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Schools set to adopt budget
The numbers are in but the board doesn't know exactly what the figures will mean in the end.
By JEFFREY S. SOLOCHEK, Times Staff Writer
Published September 11, 2007
LAND O'LAKES - If you have something to say about the way the Pasco School Board spends money, tonight is your last chance before the board seals its annual spending plan.
The School Board is set to formally adopt its 2007-08 budget after a public hearing at 6 p.m. Taxpayers will see the district's tax rate decrease by 20 cents per $1,000 of taxable property value.
That's about $40 in savings for the owner of a $225,000 home with a homestead exemption - if the assessed value has not increased.
The district can afford to cut the rate because the county's property base has increased by almost $4-billion. In all, the district expects to spend $1.2-billion, the bulk of which will go toward general operations $537-million and capital projects ($403-million).
But that's on paper only. The state has projected a $1.1-billion revenue shortfall, and education stands to take a big hit when lawmakers gather to reduce spending.
That endeavor remains unscheduled, as Senate and House leaders, unable to reach consensus in early meetings, have canceled a special session that was planned for next week.
As a result, School Board members don't know exactly what the true budget will look like. Officials have speculated the Pasco school budget might be cut as much as $15-million. With enrollment rising and other costs increasing, they don't know what that will mean in the end.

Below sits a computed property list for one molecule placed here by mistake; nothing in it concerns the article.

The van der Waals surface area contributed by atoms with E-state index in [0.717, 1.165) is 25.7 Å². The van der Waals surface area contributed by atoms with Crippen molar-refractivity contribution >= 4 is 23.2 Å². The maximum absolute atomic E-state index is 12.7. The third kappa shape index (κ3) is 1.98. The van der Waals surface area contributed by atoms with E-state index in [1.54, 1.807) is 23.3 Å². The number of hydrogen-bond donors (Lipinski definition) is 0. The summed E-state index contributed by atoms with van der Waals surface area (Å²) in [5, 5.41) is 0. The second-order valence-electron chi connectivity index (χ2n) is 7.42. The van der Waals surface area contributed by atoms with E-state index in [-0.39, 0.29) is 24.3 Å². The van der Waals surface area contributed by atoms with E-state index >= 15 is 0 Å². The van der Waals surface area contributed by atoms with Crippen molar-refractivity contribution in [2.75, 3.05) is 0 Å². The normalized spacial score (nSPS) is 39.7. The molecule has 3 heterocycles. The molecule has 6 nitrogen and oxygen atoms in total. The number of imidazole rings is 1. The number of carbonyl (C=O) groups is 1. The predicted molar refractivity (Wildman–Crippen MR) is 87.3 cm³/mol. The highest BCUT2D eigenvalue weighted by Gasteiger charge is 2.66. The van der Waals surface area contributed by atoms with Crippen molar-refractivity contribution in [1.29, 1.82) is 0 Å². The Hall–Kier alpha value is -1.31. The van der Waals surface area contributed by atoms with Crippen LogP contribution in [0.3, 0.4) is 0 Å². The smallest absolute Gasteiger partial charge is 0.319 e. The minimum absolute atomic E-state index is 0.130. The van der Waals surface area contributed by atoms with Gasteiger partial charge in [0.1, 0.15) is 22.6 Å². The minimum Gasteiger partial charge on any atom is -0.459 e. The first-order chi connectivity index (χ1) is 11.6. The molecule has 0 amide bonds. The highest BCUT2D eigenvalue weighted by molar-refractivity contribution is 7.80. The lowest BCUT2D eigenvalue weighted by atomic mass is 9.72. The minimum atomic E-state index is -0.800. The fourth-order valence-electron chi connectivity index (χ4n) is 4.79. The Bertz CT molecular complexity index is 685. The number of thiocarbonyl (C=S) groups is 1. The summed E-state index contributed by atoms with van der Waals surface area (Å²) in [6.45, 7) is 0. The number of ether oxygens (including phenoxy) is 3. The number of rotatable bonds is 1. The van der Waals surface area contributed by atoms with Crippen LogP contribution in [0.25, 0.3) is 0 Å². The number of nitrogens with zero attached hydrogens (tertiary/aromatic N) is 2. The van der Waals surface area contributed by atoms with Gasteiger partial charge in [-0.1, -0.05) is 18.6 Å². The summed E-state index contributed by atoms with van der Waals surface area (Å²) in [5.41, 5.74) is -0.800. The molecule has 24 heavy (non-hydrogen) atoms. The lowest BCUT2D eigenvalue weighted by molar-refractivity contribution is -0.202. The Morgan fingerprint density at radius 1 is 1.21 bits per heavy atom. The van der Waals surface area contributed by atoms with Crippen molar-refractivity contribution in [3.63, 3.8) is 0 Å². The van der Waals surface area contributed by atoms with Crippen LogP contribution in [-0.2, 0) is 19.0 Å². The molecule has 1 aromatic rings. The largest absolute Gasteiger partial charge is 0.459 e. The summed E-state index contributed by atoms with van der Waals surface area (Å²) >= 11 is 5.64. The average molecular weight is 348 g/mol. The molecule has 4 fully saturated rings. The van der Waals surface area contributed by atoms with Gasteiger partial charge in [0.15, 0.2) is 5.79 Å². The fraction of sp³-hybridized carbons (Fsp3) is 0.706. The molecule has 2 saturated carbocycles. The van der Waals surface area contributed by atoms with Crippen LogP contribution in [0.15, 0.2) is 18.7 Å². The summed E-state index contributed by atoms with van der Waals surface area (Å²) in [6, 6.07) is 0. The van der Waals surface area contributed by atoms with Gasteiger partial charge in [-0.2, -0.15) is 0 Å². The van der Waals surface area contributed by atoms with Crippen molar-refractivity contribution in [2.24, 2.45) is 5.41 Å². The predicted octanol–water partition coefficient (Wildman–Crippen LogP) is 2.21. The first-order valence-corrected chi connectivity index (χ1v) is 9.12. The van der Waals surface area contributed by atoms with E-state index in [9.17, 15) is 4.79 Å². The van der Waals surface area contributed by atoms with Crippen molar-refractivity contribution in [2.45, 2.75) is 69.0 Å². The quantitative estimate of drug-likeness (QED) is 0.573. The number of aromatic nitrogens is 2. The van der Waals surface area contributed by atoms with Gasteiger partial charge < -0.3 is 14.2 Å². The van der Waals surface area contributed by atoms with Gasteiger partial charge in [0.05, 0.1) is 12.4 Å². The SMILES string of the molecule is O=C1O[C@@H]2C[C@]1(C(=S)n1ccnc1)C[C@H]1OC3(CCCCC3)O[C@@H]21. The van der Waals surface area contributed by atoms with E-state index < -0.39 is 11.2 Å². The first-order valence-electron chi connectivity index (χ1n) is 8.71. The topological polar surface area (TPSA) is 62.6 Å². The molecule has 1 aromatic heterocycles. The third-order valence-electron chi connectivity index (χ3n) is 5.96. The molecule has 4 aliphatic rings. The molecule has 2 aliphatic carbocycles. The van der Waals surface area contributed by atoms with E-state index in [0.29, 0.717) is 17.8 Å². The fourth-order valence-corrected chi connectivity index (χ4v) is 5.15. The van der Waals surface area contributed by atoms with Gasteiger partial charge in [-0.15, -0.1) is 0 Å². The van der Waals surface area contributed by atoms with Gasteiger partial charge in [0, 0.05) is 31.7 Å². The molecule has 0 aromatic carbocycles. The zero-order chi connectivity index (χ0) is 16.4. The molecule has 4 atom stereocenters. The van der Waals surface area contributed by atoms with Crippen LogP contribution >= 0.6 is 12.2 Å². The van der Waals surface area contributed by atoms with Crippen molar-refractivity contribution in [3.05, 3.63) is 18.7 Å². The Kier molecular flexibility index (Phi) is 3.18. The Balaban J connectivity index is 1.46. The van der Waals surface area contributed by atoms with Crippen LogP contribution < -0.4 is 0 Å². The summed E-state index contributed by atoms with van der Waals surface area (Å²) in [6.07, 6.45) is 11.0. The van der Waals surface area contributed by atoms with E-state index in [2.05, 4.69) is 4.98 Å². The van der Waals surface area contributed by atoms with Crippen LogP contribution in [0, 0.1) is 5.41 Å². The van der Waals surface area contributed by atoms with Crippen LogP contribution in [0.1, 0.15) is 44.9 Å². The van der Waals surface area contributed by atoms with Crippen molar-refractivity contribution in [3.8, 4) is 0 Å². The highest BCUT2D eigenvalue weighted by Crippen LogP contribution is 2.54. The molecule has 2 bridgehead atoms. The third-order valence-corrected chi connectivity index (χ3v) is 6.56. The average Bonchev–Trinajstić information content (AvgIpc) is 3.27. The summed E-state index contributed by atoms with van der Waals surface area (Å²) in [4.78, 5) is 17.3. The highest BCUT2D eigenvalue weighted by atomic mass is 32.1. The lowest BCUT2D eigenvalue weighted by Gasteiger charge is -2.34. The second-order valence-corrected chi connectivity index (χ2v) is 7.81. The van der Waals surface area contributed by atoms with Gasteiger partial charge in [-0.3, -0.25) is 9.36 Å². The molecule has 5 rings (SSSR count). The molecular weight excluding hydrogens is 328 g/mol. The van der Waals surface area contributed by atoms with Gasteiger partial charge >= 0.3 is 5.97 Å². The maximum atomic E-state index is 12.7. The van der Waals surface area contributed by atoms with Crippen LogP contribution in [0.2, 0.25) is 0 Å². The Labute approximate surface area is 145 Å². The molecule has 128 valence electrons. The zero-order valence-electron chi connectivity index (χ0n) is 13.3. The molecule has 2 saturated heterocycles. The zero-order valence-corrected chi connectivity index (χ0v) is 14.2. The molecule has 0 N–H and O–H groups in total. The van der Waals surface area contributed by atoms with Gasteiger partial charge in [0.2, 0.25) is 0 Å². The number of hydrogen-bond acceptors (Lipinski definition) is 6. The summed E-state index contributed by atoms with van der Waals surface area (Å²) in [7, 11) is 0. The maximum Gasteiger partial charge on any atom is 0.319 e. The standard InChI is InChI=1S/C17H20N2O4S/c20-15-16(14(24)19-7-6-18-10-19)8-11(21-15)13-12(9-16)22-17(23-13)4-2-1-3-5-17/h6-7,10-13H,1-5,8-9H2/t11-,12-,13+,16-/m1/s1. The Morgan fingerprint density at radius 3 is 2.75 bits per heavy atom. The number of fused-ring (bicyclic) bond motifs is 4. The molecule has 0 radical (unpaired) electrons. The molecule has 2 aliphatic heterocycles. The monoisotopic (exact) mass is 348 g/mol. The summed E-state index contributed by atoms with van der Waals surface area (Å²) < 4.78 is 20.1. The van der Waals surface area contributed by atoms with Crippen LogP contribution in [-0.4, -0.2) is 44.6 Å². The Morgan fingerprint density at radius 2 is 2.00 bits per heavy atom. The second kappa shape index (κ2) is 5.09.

For instance, they aren't sure if they can offer teacher raises or if they can fill frozen jobs. It remains unclear whether they will have to cut programs or people. A few on the board have said they want to start the conversation.
"The board and superintendent have to decide how long we are going to put off decisions," board chairwoman Marge Whaley said. From her position, she added, "We cannot wait.... To continue on hold would be foolish."
Other board members also have agitated to begin making plans for what seems inevitable. Superintendent Heather Fiorentino, meanwhile, has urged patience as the district waits to see what shakes out in Tallahassee.
Before the budget hearing, the School Board has scheduled a four-hour workshop to talk about roles and responsibilities. Some board members have complained lately that the superintendent does not provide them adequate information before their meetings, and that the board does not have adequate control over policy.
Whaley said the leadership team needs to have this conversation.
"Right now, I don't think that either the board or the superintendent really understands fully where the line is," she said. "I think the superintendent steps over it. I think perhaps the board steps over it at times.... Until we are really clear about it, I don't think we can develop a good relationship or trust each other."
She expressed hope that the workshop won't devolve into name-calling and outbursts, similar to what happened in Hillsborough County when its board had a similar session.
"I'm hoping we can be dignified ... and not attack each other," Whaley said.
Jeffrey S. Solochek can be reached at email@example.com or (813) 909-4614. For more education news, visit the Gradebook at blogs.tampabay.com/schools.
IF YOU GO:
The Pasco School Board budget hearing is scheduled for 6 p.m. today in the administration building, 7205 Land O'Lakes Blvd., Building 3. A regular business meeting will follow.